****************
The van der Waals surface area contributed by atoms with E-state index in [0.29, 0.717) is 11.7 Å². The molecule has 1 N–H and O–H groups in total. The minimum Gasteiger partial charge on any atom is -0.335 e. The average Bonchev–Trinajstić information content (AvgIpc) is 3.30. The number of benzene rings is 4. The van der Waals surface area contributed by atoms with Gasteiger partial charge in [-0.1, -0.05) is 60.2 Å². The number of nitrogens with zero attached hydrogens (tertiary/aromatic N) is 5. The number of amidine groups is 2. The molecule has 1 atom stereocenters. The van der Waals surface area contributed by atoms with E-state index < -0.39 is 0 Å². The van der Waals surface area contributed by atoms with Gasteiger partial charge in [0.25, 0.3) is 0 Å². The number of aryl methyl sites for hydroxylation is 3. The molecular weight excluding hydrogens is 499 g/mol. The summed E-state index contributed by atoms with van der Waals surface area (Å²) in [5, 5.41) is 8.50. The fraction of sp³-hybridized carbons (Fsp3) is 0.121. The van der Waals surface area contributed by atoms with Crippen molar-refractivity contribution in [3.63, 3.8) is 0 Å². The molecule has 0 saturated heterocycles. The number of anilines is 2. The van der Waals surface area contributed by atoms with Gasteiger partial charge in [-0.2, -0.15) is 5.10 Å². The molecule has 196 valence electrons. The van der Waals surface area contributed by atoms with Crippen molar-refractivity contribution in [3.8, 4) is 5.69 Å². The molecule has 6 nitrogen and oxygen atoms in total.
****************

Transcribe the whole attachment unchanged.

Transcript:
The van der Waals surface area contributed by atoms with E-state index in [0.29, 0.717) is 11.7 Å². The molecule has 1 N–H and O–H groups in total. The minimum Gasteiger partial charge on any atom is -0.335 e. The average Bonchev–Trinajstić information content (AvgIpc) is 3.30. The number of benzene rings is 4. The van der Waals surface area contributed by atoms with Gasteiger partial charge in [-0.1, -0.05) is 60.2 Å². The number of nitrogens with zero attached hydrogens (tertiary/aromatic N) is 5. The number of amidine groups is 2. The molecule has 1 atom stereocenters. The van der Waals surface area contributed by atoms with E-state index < -0.39 is 0 Å². The van der Waals surface area contributed by atoms with Gasteiger partial charge in [0.25, 0.3) is 0 Å². The number of aryl methyl sites for hydroxylation is 3. The molecular weight excluding hydrogens is 499 g/mol. The summed E-state index contributed by atoms with van der Waals surface area (Å²) in [5, 5.41) is 8.50. The fraction of sp³-hybridized carbons (Fsp3) is 0.121. The van der Waals surface area contributed by atoms with Crippen molar-refractivity contribution in [3.63, 3.8) is 0 Å². The molecule has 0 saturated heterocycles. The number of anilines is 2. The van der Waals surface area contributed by atoms with Gasteiger partial charge in [-0.2, -0.15) is 5.10 Å². The molecule has 196 valence electrons. The van der Waals surface area contributed by atoms with Crippen molar-refractivity contribution in [3.8, 4) is 5.69 Å². The molecule has 6 nitrogen and oxygen atoms in total.